Colorado midair -- amazingly, no injuries


#1

2 small planes collide in air in Colo.; no injuries

GRAND JUNCTION, Colo. — Two small planes carrying a total of six people collided over western Colorado on Wednesday, but both landed safely and no injuries were reported, authorities said.

“This is truly one of those miracles,” said Allen Kenitzer of the Federal Aviation Administration. “Usually with a midair collision you have very serious damage and very serious injuries, if you have survivors at all.”

One of the planes was a Mesa County Sheriff’s Department single-engine Cessna 210 carrying two inmates, a deputy and a pilot. The other was a single-engine Cessna 180 with two people aboard.

The sheriff’s plane landed at Grand Junction Regional Airport and the other in a remote area about 10 miles south of the airport. Grand Junction is about 240 miles west of Denver.

Sheriff’s spokesman Chuck Warner said the inmates were being transferred to the custody of the state prison system. The plane had taken off from Grand Junction, he said, but he didn’t know where it was headed.

The plane made a hard landing back at the airport and suffered front-end damage either from the collision or the landing, the sheriff’s office said.

The other plane came to rest on its top amid sagebrush and scrub oak at the foot of the towering Grand Mesa. A medical helicopter crew spotted it, landed and determined that both people who were aboard the plane were all right, Warner said.

They were being taken to a fire station in the nearby town of Whitewater.

Wow…talk about being lucky…


#2

Apologies…I didn’t see cherokee878’s post moments before mine.


#3

VFR means you look outside- so that you don’t hit things like other airplanes or mountains- DUH


#4

Easier said then done…

Mountains indeed hard to miss VFR, but I myself have troubles picking up traffic looking outside the window.

Heck today, severe clear I couldn’t spot a durn Citation 7 miles from me. A white jet in midst of a white background does cause problems.


#5

Also a very clear day, I was enroute to KIJX (non-towered field) and a medivac helo was enroute to a hospital in Jacksonville. I called 10 miles SE inbound for IJX at 3000, and he was 1500 E inbound. My heading was NW. We continued to give each other position reports, but I think I was far enough behind him that he couldn’t see me, and he was low enough, but close enough that I could not see down to him. We kept each other informed, and eventually after we crossed paths he saw me (after it mattered :laughing: ) but we maintained good communication regarding altitude and we knew with that we were maintaining separation. I never did see him, even when at a lower altitude than him, knowing exactly where the hospital was.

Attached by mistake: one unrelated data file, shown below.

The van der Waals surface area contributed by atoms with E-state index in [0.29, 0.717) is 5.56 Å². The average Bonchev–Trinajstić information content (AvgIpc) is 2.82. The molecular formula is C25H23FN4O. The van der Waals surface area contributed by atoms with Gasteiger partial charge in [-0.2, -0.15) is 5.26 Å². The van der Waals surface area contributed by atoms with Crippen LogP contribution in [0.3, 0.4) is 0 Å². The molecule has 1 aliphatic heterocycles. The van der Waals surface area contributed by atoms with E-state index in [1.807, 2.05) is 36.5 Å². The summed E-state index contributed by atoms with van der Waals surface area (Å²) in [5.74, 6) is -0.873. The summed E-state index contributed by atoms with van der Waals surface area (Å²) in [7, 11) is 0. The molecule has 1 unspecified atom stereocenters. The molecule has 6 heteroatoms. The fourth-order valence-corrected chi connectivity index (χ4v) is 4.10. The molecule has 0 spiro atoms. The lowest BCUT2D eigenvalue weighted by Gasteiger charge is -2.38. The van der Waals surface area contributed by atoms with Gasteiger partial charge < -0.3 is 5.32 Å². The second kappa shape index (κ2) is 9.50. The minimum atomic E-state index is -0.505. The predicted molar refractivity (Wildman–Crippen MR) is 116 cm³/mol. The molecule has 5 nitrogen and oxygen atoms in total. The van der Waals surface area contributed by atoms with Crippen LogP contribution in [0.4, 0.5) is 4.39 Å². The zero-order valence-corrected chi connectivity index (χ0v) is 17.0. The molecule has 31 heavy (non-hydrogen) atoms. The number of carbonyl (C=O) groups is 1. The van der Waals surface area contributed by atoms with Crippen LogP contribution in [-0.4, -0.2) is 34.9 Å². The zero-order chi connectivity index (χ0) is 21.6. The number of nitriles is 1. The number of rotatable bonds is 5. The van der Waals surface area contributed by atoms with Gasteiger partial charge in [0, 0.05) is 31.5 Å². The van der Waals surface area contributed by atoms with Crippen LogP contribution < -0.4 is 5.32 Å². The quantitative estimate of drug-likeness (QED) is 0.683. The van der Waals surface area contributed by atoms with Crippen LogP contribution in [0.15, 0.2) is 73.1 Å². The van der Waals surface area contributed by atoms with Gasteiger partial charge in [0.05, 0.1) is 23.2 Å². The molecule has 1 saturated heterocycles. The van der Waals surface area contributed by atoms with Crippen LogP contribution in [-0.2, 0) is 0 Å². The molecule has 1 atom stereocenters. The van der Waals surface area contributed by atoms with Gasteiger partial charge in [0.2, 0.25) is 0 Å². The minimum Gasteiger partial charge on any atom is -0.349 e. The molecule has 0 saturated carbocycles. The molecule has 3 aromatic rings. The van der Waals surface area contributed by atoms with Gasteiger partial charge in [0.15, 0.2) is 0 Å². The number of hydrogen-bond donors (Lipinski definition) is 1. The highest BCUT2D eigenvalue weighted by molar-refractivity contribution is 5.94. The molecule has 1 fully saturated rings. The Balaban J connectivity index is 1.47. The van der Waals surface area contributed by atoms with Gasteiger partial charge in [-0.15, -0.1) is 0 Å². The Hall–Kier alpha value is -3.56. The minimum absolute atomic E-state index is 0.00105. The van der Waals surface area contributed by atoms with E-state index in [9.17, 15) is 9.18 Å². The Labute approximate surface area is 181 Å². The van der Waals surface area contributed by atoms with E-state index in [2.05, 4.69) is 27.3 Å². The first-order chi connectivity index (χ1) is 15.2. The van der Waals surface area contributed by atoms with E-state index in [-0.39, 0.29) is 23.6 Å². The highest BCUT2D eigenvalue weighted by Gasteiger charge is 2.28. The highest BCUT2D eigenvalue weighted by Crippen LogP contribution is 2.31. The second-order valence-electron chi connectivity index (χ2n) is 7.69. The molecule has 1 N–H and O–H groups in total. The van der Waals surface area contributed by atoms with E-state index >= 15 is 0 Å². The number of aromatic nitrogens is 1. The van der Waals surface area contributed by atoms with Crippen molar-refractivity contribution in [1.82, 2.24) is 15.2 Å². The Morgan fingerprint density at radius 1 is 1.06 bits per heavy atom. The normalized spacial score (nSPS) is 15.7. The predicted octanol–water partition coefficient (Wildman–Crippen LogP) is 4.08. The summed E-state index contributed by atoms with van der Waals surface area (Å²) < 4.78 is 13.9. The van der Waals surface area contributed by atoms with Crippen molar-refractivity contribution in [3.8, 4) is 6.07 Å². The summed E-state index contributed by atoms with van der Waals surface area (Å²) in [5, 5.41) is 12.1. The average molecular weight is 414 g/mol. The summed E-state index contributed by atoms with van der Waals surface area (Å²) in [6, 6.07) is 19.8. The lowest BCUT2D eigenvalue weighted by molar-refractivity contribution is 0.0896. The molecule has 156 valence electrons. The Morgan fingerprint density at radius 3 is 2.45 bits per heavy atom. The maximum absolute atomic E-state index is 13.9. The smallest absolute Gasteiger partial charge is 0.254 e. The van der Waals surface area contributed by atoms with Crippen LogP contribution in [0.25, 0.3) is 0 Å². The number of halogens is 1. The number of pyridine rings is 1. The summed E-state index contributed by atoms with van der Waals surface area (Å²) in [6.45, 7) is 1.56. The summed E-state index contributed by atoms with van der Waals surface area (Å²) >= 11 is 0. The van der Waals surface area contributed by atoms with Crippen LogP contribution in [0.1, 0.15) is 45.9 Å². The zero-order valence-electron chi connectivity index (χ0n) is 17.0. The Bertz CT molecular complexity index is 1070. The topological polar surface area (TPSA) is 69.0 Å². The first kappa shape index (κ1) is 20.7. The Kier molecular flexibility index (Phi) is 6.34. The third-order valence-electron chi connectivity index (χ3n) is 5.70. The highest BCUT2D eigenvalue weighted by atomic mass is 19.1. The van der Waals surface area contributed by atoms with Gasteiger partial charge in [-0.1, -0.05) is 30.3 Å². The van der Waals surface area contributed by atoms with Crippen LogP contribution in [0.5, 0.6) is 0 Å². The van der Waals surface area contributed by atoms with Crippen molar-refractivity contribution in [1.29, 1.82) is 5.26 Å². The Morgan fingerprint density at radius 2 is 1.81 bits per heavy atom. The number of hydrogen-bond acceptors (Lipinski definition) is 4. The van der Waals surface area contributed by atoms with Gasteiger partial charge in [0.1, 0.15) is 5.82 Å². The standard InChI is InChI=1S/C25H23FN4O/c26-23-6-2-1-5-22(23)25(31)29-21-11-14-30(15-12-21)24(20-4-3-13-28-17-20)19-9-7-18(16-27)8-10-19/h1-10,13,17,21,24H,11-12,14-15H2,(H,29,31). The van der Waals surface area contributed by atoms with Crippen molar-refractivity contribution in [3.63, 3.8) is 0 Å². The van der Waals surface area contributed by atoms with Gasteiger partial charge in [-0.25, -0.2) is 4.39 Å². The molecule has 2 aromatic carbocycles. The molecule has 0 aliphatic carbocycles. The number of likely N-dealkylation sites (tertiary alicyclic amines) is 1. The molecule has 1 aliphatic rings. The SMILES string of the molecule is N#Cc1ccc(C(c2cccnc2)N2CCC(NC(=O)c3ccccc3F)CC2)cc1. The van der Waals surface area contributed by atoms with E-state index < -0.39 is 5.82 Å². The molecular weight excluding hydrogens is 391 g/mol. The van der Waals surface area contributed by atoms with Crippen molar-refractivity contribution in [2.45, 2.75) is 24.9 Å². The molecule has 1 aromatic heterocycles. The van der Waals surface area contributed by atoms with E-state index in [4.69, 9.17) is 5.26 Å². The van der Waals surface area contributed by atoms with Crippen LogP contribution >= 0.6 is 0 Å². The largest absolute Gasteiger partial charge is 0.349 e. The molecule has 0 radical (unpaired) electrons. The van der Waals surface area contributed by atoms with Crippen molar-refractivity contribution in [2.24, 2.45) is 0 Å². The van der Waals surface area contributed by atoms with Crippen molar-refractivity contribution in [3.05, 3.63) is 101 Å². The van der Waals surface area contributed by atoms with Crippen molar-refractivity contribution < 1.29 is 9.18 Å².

It also doesn’t help when you’re flying during the summer around here and have 50 bugs splattered on the windscreen that hide traffic. I always carry a little plexi-cleaner to remove the bugs.


#6

It’s always amazing how small and fast they are.


#7

Funny because that is exactly what happens to me time after time. By the time I find traffic in the big sky of things, it’s really either almost too late or too late had our paths crossed.

I am a bit better spotting airports, usually I find them before my pilot and non pilot passengers. :laughing:


#8

A freind was a CFI during college but started a family, couldn’t afford it at the time etc etc, but now he’s getting back into it 20 years later and he’ll go up with me quite a bit, and often we take the kids. I’ll tell them ok, we’ve got traffic off our 9 o clock somewhere, and it’s usually one of the kids that says “I’ve got him”…and airports are sometimes the same way.
“Gary do you have the field?” “Yeah it’s that big green patch up ahead” "yes it is you’re right :unamused: that is it, :blush: "

I guess passengers and co-pilots are a great poor mans TCAS, and Flight Director sometimes.


#9

Too funny, because I sure can relate.

My wife will ask me do I see the airport, and when I say “I think so”, the look on her face is priceless especially when it’s an airport I have not been to. Sometimes I do that just to mess with her even though I have it in sight 15 to 20 miles out.

One would think 10,000 square foot buildings AKA hangars and a strip of pavement about 1 mile long even on severe clear days would be easy to spot but it sure can be a serious effort for me! :blush:


#10

Kids usually have amazing vision, so it can often come as a surprise how readily they pick visual targets out of the sky.

Staring at a point in the sky in an effort to see another aircraft is counter-productive. Most of the motion sensitive rod cells in the human eye are concentrated in the periphery of the cornea, not the center, so it’s important to keep scanning the field of view when looking for motion, especially in low light situations. (The things we learned at the Infantry School! :wink: )

Nature rarely makes straight lines, at least on the scale we’re discussing, so if you train your visual sweep to trigger on them you’ll soon be rewarded with having runways and hangars “pop” in your field of view.


#11

That is a radar enviroment. I wonder if either one or both pilots chose not to get radar services from Denver Approach, if one or both Xpndrs were off, or a controller at Denver is updating his/her resume’. (Denver starts the new controllers in the Denver Approach sector around KGJT.) :question:


#12

As much as I enjoy flying VFR with no chatter on the radio, Flight following can save your bacon.
Plus it’s nice to be talking to someone if something happens. that why they know where to look for the smokin’ hole in the gound!!